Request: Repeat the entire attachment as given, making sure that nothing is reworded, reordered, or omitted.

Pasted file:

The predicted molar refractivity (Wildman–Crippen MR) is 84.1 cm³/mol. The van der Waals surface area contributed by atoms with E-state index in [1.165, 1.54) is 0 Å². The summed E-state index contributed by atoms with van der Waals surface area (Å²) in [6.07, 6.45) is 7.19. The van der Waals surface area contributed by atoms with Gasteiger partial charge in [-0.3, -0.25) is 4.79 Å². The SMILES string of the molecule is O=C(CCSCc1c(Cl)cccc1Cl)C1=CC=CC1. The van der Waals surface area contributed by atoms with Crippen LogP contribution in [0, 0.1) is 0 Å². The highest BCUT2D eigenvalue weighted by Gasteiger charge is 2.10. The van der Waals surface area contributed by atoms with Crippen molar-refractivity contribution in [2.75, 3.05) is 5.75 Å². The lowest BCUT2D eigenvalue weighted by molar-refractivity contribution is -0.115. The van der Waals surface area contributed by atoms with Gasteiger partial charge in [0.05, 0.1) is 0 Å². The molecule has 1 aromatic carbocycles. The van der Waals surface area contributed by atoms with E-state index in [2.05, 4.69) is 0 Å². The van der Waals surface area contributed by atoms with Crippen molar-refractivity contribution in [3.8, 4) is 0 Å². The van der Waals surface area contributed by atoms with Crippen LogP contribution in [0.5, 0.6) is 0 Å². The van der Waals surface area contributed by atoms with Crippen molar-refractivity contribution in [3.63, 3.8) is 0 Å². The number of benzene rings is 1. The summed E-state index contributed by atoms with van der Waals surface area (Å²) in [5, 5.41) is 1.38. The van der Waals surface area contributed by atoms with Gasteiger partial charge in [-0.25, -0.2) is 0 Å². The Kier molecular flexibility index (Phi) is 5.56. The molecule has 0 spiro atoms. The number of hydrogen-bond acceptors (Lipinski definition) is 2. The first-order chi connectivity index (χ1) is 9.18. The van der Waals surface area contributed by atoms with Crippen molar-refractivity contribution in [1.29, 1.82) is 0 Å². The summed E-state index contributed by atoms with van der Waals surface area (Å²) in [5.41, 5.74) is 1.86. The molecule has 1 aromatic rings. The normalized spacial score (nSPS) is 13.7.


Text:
The predicted molar refractivity (Wildman–Crippen MR) is 84.1 cm³/mol. The van der Waals surface area contributed by atoms with E-state index in [1.165, 1.54) is 0 Å². The summed E-state index contributed by atoms with van der Waals surface area (Å²) in [6.07, 6.45) is 7.19. The van der Waals surface area contributed by atoms with Gasteiger partial charge in [-0.3, -0.25) is 4.79 Å². The SMILES string of the molecule is O=C(CCSCc1c(Cl)cccc1Cl)C1=CC=CC1. The van der Waals surface area contributed by atoms with Crippen LogP contribution in [0, 0.1) is 0 Å². The highest BCUT2D eigenvalue weighted by Gasteiger charge is 2.10. The van der Waals surface area contributed by atoms with Crippen molar-refractivity contribution in [2.75, 3.05) is 5.75 Å². The lowest BCUT2D eigenvalue weighted by molar-refractivity contribution is -0.115. The van der Waals surface area contributed by atoms with Gasteiger partial charge in [0.05, 0.1) is 0 Å². The molecule has 1 aromatic carbocycles. The van der Waals surface area contributed by atoms with E-state index in [2.05, 4.69) is 0 Å². The van der Waals surface area contributed by atoms with Crippen molar-refractivity contribution in [3.8, 4) is 0 Å². The van der Waals surface area contributed by atoms with Crippen LogP contribution in [0.5, 0.6) is 0 Å². The van der Waals surface area contributed by atoms with Crippen molar-refractivity contribution in [3.63, 3.8) is 0 Å². The number of benzene rings is 1. The summed E-state index contributed by atoms with van der Waals surface area (Å²) in [5, 5.41) is 1.38. The van der Waals surface area contributed by atoms with Gasteiger partial charge in [-0.25, -0.2) is 0 Å². The Kier molecular flexibility index (Phi) is 5.56. The molecule has 0 spiro atoms. The number of hydrogen-bond acceptors (Lipinski definition) is 2. The first-order chi connectivity index (χ1) is 9.18. The van der Waals surface area contributed by atoms with Crippen molar-refractivity contribution in [1.29, 1.82) is 0 Å². The summed E-state index contributed by atoms with van der Waals surface area (Å²) in [5.41, 5.74) is 1.86. The molecule has 1 aromatic rings. The normalized spacial score (nSPS) is 13.7.